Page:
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Wednesday, 26 October 2011


I keep banging on about how much I love the 90's and those 'good old times' when I was a kid. I know it's different now but I hope I'll be able to give some of this vibe to my daughter.
I found this today:

'People were born before 1990.
Everyone was born before 1990 is a real super hero, one of those survivors from a Hollywood movie.
If you think about it; it's a miracle that we are still alive...
We didn't have car seats, the medicine bottles were to be opened easily, in fact nor the drawers or doors had child protection on them.
When we went to cycle we didn't have elbow- and knee-pads, not a helmet, sometimes not even a proper bike!
We drank the water from the tap and weren't even sure what 'mineral water' stood for.
We weren't really bored, if we could we went out to play. Yes, outside! Our parents just guessed where we must've been, and that we were safe... Some of us didn't even have a land-line, let alone a mobile! Not for us kids, anyway.
During the summer we were playing in the waist-high grass or in the nearby forest but we didn't have allergic attacks or ended up covered in a rush. When fell, hurt ourselves, broke a bone or simply cracked our heads open, no one got sued. It was entirely our faults.
It was even OK for the stronger to smack the weaker, our parents didn't really complain about it either.
Comparing to Weightwatchers we multiplied the deadly dose of calories with each meal, even a fat, McDonald's fed American kid would be surprised of what we considered as 'food'. Just think about those school meals...
There were no Vitamin A, B, C, D, E in the hot chocolate, but was bitter 'cocoa' and still made us happy, when our parents mixed it with sugar and milk in a pan, serving it to us before bed.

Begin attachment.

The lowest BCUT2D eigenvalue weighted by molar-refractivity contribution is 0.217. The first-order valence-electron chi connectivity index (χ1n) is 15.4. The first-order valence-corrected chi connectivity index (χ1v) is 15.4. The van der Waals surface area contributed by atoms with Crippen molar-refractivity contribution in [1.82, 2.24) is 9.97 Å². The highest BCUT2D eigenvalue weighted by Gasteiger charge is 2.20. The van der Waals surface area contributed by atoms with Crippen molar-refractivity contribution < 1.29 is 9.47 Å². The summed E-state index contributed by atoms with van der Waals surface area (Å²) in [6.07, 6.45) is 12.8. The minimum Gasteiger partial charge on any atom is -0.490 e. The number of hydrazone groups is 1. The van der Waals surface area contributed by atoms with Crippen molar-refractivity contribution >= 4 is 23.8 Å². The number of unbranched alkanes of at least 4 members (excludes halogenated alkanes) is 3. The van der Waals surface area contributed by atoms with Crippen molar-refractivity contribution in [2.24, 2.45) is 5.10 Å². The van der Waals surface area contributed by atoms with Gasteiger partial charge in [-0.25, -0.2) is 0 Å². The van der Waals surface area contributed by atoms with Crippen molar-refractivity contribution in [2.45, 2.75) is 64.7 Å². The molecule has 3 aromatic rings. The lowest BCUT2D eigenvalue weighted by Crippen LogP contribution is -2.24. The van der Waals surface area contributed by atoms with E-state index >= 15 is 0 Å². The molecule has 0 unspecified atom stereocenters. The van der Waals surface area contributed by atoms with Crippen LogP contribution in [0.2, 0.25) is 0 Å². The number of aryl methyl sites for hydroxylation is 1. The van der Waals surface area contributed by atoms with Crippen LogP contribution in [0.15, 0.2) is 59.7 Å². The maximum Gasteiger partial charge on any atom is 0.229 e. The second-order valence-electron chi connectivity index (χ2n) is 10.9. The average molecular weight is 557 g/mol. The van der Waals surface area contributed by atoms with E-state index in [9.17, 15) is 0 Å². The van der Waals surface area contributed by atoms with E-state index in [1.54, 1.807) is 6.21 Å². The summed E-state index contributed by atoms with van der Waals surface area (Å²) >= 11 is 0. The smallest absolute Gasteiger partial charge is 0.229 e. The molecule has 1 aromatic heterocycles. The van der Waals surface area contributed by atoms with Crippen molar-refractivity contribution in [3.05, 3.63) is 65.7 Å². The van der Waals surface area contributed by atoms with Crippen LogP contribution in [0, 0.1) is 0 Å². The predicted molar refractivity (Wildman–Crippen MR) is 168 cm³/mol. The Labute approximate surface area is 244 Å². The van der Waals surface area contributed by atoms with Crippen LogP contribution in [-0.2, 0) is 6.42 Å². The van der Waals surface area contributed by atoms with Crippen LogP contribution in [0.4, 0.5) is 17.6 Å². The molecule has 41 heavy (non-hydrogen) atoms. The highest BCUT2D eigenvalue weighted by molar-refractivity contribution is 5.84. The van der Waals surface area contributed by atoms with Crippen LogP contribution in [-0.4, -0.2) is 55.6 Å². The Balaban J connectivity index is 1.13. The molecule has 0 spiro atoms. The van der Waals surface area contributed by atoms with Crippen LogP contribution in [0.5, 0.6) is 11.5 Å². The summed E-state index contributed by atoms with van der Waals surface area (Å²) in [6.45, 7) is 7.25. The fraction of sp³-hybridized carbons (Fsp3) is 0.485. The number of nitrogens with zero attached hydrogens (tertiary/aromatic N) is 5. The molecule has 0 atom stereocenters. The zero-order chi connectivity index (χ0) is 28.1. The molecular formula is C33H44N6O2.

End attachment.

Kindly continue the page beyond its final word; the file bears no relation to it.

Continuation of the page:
We drank the classic, sweetener free but high in sugar raspberry squash, just as we mixed the lemonade for ourselves and ate the unwashed, sometimes unripe fruits straight off from the trees.
We had friends. Those whom we met on the street, the football field or around the table tennis. If not, we knocked on their doors and they let us in. We didn't have to ask either our or their parents, let alone they had to take and bring us by car. And we are still here!
Our house keys were hanging in our necks when we went out and we were playing with sticks, throwing a ball to and at each other. Still, didn't poke out each other's eyes and the rest of our wounds have all healed.
We had a policy of 'do what you can'. We only let you play football with us if you were good at it, if you weren't you had to stand on the side and watch, or play something else with someone else.
We didn't learn what love was from soaps, we experienced it on the street, with that first kiss.
When a teacher smacked us, we didn't stab him, sue him or complained about him at home to our parents. In fact, if we could hide the shame, we didn't even tell it!
We knew the rules, and when we made mistakes our parents weren't necessary on our sides. They taught us how to live with duty, guilt, responsibility and happy. We knew the weight and the meaning behind these words.
That's us, heros of a long forgotten time which today's youngsters are just smiling at, incomprehensibly.'

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